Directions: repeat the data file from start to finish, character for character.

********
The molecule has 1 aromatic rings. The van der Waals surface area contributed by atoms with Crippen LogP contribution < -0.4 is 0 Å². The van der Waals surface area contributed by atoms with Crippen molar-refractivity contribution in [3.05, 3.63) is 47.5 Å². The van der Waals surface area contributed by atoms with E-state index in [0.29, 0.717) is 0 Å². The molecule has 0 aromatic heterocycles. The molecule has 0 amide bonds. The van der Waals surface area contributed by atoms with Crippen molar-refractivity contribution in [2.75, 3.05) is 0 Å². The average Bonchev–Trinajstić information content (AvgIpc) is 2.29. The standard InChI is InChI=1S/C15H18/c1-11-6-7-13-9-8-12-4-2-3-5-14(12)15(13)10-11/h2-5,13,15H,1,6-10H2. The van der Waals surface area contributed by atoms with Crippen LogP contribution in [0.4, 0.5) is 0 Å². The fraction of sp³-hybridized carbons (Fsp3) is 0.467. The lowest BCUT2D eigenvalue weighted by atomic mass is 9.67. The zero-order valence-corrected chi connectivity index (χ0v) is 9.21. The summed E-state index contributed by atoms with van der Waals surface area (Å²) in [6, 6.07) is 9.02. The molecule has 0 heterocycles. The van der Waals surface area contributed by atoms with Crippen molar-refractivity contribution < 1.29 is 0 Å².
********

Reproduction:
The molecule has 1 aromatic rings. The van der Waals surface area contributed by atoms with Crippen LogP contribution < -0.4 is 0 Å². The van der Waals surface area contributed by atoms with Crippen molar-refractivity contribution in [3.05, 3.63) is 47.5 Å². The van der Waals surface area contributed by atoms with E-state index in [0.29, 0.717) is 0 Å². The molecule has 0 aromatic heterocycles. The molecule has 0 amide bonds. The van der Waals surface area contributed by atoms with Crippen molar-refractivity contribution in [2.75, 3.05) is 0 Å². The average Bonchev–Trinajstić information content (AvgIpc) is 2.29. The standard InChI is InChI=1S/C15H18/c1-11-6-7-13-9-8-12-4-2-3-5-14(12)15(13)10-11/h2-5,13,15H,1,6-10H2. The van der Waals surface area contributed by atoms with Crippen LogP contribution in [0.4, 0.5) is 0 Å². The fraction of sp³-hybridized carbons (Fsp3) is 0.467. The lowest BCUT2D eigenvalue weighted by atomic mass is 9.67. The zero-order valence-corrected chi connectivity index (χ0v) is 9.21. The summed E-state index contributed by atoms with van der Waals surface area (Å²) in [6, 6.07) is 9.02. The molecule has 0 heterocycles. The van der Waals surface area contributed by atoms with Crippen molar-refractivity contribution < 1.29 is 0 Å².